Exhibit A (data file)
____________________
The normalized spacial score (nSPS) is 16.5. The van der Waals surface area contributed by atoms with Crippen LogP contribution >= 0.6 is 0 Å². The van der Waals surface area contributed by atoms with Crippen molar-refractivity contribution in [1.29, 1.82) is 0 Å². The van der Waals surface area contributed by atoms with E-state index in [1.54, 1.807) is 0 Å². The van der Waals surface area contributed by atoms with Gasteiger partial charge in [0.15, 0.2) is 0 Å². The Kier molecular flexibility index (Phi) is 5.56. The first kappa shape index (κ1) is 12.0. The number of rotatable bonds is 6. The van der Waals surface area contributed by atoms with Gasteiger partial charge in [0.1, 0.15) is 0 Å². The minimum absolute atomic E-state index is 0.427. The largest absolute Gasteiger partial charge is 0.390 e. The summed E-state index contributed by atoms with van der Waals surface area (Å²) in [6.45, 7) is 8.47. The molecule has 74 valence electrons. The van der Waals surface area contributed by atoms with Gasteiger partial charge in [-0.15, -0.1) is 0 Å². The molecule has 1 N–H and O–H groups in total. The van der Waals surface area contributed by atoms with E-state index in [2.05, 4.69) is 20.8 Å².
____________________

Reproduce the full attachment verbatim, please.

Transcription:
The normalized spacial score (nSPS) is 16.5. The van der Waals surface area contributed by atoms with Crippen LogP contribution >= 0.6 is 0 Å². The van der Waals surface area contributed by atoms with Crippen molar-refractivity contribution in [1.29, 1.82) is 0 Å². The van der Waals surface area contributed by atoms with E-state index in [1.54, 1.807) is 0 Å². The van der Waals surface area contributed by atoms with Gasteiger partial charge in [0.15, 0.2) is 0 Å². The Kier molecular flexibility index (Phi) is 5.56. The first kappa shape index (κ1) is 12.0. The number of rotatable bonds is 6. The van der Waals surface area contributed by atoms with Gasteiger partial charge in [0.1, 0.15) is 0 Å². The minimum absolute atomic E-state index is 0.427. The largest absolute Gasteiger partial charge is 0.390 e. The summed E-state index contributed by atoms with van der Waals surface area (Å²) in [6.45, 7) is 8.47. The molecule has 74 valence electrons. The van der Waals surface area contributed by atoms with Gasteiger partial charge in [-0.15, -0.1) is 0 Å². The molecule has 1 N–H and O–H groups in total. The van der Waals surface area contributed by atoms with E-state index in [2.05, 4.69) is 20.8 Å².